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The Tailed Jay (Graphium agamemnon) is a predominantly green and black tropical butterfly that belongs to the swallowtail family. The butterfly is also called Green Spotted Triangle, Tailed Green Jay or the Green Triangle. It is a common, non-threatened species native to India, Sri Lanka through Southeast Asia and into Australia. Several geographic races are recognized.
Southern India to Saurashtra, Northern India (Kumaon to Assam), Nepal, Sri Lanka, Andamans, Nicobars, Bangladesh, Brunei, Myanmar, Thailand, Laos, Kampuchea, southern China (including Hainan), Taiwan, South East Asia to New Guinea, Bougainville, Solomon Islands, and Australia (northern Queensland).
Underside: fuliginous brown or brownish-black, more or less suffused with pink along the costal margin, on apical area and along the outer margin of the discal markings on the fore wing, broadly along the dorsal and terminal margins and at base on interspaces 6 and 7 on the hind wing; markings similar to those on the upperside but less clearly defined and somewhat more grey in tint. Hind wing black, inwardly red-margined spots superposed on the pink area in interspaces 6 and 7. cilia very narrow, pale pink. Antennae, head, thorax and abdomen black, thorax above and the abdomen on the sides streaked with greenish grey; beneath: ochreous grey touched on the thorax with pink.
Female similar, but with a streak of greenish white along the dorsal margin on both upper and under sides.
Race decoratus is found in the Andaman and Nicobar Islands and is very similar to the typical form, from which it can be distinguished as follows : Upperside green spots smaller, especially the discal series on the fore wing. Underside hind wing : the red postcostal spot is relatively small but the red part has much increased against the black part; besides the large red anal mark and the mark before the first disco-cellular veinlet, there is a large red spot in the lower median cellule [interspace 2], a smaller red spot in each of the three preceding cellules [interspaces 3, 4, 5] and a streak-like spot at the base of the lower median cellule.
Once found primarily close to wooded country where there is a fairly heavy rainfall, the Tailed Jay is now very common at low elevations and regularly seen in gardens and urban areas due to its foodplant, Polyalthia longifolia (False Ashoka or Mast Tree), being widely used as an ornamental tree.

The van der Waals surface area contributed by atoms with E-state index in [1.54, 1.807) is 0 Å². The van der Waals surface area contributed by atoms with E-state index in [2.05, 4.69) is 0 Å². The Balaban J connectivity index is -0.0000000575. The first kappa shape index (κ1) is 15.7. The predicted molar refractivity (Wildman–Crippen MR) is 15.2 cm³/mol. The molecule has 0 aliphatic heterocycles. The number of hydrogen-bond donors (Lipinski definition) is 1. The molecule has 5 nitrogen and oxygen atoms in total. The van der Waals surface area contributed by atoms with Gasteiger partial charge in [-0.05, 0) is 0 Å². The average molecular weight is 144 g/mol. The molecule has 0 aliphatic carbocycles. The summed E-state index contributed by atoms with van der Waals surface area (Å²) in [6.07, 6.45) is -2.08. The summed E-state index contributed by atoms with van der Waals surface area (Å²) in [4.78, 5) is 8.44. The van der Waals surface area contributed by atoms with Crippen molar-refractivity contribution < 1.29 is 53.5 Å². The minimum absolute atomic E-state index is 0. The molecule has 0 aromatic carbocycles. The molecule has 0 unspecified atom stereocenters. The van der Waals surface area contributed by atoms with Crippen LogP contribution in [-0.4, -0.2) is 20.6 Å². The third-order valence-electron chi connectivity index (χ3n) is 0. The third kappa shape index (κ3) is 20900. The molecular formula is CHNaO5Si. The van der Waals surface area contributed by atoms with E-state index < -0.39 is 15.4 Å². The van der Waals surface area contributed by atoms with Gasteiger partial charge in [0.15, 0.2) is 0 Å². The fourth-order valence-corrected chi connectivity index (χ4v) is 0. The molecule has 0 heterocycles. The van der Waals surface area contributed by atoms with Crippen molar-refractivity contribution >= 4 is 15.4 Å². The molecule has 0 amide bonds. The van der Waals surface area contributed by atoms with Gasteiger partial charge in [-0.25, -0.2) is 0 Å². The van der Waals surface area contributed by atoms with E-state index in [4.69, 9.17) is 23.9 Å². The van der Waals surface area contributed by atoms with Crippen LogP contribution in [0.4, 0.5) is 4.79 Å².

Taken from Bangalore, India
feeding on Leea asiatica, Mecca of the insect world!
Aambyvalley Rd.,Off Lonavala,Mah.,India
050. Common Rose , a visitor of my butterfly garden
Common Crow Butterfly Life Cycle at my butterfly garden 01 - Caterpillar
Cyrestis thyodamas is another Nymphalid butterfly found in South n Southeast Asia. Continental India generally, from the Himalayas to Travancore, in the hills, avoiding the hot dry plains of Northern and Central India; Assam; Burma; Tenasserim ; extending to China and Japan
Males and females upperside white, in many specimens pale ochraceous yellow, veins black. Fore wing with four very slender irregularly sinuous transverse black lines, the costal margin shaded with ochraceous at base and fuscous beyond; cell crossed by three or four additional line short lines; a postdiscal very incomplete series of white-centred broad fuscous rings in the interspaces, tinged with ochraceous near the tornus and broadly interrupted in interspaces 3 and 4 ; beyond this two transverse black lines not reaching the dorsal margin, shaded with fuscous between; the apex broadly and the termen also shaded with fuscous. Hind wing with three transverse fine lines; a pair of postdiscal broad black lines shaded with light sepia-brown between, forming a conspicuous band, the outer line broken and incomplete, followed by two irregular line black lines, a subterminal more pronounced black line, and posteriorly a narrow black terminal margin ; dorsal margin broadly fuscous at base; apical half and the tornal area and lobe rich ochraceous, with some sepia-brown and black markings. Underside similar, the markings of the upperside showing through by transparency; the ochraceous shading on dorsum and tornal area on hind wing of less extent, but the tornal lobe darker ochraceous with a central large round black spot. The markings both on upper and under sides vary a little in depth of colour and breadth. In many specimens there is a diffuse fuscous spot between the discal pair of transverse fine lines on fore wing. Antennae, head, thorax and abdomen above black, thorax and abdomen with lateral greyish longitudinal stripes : beneath white. .Body of the female paler than that of the male
Species: C. thyodamas